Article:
“Least I can do is write down what happened so that people will be remembering,” Monday stated.  “I reckon I owe the boy that much at least.”

  Forrest looked at Monday with a knowing expression before stating, “Reckon you are about as bad as me when it comes to your letters.”  He was referring to both his and Monday's complete lack of formal schooling.

  “Mayhap you're right Bedford.  I kinda figured you'd let me use Major Anderson to correct my chicken scratching and lack of grammar.  I learned my letters from a settler woman going west but I ain't had much cause for using them afore now.  Sort of figured I’d write down a full accounting of all that went on down at Brice's.  Kinda let people know how well the boy did so they don't judge him poorly.”

  “You got time coming," General Forrest pointed out.  “You ain’t taken as much as a single day off since the war started.  With General Smith back in Memphis licking his wounds, I don't reckon the damn Yankees will put up much of a ruckus for a spell.  Why don’t you go find a nice quiet place and do what you gotta do?  I'll be pleased to ask Major Anderson to correct you’re lettering for you once you’re satisfied that you done wrote down what you gotta tell.”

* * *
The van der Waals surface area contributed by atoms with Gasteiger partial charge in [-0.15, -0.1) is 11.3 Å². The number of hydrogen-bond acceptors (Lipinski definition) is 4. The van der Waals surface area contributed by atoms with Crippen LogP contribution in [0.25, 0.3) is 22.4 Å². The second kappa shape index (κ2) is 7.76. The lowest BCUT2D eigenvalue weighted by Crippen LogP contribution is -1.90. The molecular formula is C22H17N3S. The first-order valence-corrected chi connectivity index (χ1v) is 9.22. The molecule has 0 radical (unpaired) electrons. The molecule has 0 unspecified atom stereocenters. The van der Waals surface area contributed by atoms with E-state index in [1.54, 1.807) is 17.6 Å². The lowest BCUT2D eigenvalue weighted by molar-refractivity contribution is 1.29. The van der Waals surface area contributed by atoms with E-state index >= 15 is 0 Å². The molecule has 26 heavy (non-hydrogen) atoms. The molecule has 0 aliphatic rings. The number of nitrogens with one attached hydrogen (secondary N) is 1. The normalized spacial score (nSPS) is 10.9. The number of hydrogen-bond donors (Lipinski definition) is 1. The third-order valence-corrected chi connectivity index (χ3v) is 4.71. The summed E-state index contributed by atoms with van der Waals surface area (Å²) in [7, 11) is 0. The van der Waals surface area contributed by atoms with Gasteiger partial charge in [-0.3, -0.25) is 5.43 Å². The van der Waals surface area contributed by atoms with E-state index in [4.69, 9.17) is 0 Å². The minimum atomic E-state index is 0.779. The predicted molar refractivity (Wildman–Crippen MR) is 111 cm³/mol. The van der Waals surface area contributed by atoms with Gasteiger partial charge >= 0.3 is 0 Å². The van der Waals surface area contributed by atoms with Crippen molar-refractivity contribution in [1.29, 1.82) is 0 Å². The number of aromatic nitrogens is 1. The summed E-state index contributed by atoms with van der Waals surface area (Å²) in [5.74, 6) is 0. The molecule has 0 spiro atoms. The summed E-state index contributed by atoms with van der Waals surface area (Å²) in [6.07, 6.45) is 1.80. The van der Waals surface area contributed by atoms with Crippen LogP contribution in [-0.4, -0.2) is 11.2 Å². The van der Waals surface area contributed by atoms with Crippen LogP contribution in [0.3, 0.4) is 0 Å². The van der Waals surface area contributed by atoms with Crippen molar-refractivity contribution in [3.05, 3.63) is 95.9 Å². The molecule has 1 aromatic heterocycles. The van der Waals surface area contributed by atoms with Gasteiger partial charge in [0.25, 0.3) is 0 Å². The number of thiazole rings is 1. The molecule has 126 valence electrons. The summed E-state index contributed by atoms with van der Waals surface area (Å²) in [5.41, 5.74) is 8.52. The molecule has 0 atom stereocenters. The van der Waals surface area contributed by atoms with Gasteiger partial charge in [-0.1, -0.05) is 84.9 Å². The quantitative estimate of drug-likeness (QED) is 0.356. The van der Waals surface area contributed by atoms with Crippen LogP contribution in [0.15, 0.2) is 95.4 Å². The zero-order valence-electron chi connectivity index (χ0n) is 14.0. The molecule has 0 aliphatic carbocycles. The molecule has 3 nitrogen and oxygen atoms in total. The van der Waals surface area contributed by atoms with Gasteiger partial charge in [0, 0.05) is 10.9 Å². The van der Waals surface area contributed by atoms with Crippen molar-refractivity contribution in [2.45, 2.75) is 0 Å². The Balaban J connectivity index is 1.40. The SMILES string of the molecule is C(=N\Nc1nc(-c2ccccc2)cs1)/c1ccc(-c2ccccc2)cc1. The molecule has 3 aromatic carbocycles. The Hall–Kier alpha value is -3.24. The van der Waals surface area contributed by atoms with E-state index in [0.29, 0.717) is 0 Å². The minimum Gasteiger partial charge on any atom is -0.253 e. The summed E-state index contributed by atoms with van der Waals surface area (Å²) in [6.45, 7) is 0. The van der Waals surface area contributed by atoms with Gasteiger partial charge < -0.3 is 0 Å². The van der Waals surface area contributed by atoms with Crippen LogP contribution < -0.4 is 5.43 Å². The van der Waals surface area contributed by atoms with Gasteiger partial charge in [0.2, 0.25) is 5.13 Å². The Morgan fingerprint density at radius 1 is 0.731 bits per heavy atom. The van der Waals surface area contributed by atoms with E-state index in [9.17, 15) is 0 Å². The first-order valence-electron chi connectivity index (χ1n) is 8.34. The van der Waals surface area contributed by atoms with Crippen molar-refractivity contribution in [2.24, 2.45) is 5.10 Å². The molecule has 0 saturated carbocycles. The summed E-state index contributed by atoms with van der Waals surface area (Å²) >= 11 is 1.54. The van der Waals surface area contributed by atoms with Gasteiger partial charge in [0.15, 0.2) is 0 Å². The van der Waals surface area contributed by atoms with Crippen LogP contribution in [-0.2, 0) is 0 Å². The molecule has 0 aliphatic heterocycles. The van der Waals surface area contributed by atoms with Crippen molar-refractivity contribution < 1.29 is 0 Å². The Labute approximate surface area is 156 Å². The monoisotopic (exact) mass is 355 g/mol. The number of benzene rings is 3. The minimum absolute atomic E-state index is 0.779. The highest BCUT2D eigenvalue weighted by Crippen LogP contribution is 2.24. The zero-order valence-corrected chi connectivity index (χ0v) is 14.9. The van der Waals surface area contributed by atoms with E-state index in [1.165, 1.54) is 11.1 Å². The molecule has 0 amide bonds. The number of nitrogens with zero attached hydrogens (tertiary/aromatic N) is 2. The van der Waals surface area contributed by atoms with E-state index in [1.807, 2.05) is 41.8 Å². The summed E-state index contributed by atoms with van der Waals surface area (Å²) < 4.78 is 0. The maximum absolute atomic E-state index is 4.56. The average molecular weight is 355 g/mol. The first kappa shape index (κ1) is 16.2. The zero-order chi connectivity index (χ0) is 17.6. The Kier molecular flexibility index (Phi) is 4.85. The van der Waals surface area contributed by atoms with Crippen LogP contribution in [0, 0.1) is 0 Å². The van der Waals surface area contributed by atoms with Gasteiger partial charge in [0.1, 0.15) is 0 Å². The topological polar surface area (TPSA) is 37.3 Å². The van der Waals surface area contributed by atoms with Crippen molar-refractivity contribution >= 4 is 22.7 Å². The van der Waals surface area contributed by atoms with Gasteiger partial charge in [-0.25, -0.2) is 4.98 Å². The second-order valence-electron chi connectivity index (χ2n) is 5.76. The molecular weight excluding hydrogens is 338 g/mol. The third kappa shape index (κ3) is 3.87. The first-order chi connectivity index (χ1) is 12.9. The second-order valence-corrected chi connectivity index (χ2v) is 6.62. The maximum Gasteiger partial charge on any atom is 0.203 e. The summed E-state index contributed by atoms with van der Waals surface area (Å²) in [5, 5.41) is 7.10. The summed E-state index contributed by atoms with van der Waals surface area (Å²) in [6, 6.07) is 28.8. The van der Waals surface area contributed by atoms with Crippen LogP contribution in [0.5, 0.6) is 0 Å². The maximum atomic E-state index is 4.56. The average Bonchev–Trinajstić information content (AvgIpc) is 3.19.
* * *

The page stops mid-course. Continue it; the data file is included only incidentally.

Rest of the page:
Monday realized that his friend was right.  Unless he took time to write down the thoughts that had been pestering him for several months, he’d never free his mind enough to concentrate on keeping himself and the goat-brained greenhorns under his care from getting killed.  He took a deep breath as the sudden aroma of frying bacon overwhelmed his sense of smell, reminding him that he hadn't eaten since well before daybreak.

  “I think you’re right, Bedford,” he admitted, slowly standing as Major Strange and Doctor Cowan approached the tent.  The Major had his arm in a sling, a souvenir from a short engagement in Bolivar, Tennessee a few months back when a Yankee carbine ball broke his arm.  “There’s an old cabin back at the crossroads that ain’t being used by anyone.  Parson Young said I was welcome to use it when I went back for his son Francis’ funeral.  Reckon I’ll get away for a spell and think on this matter some.”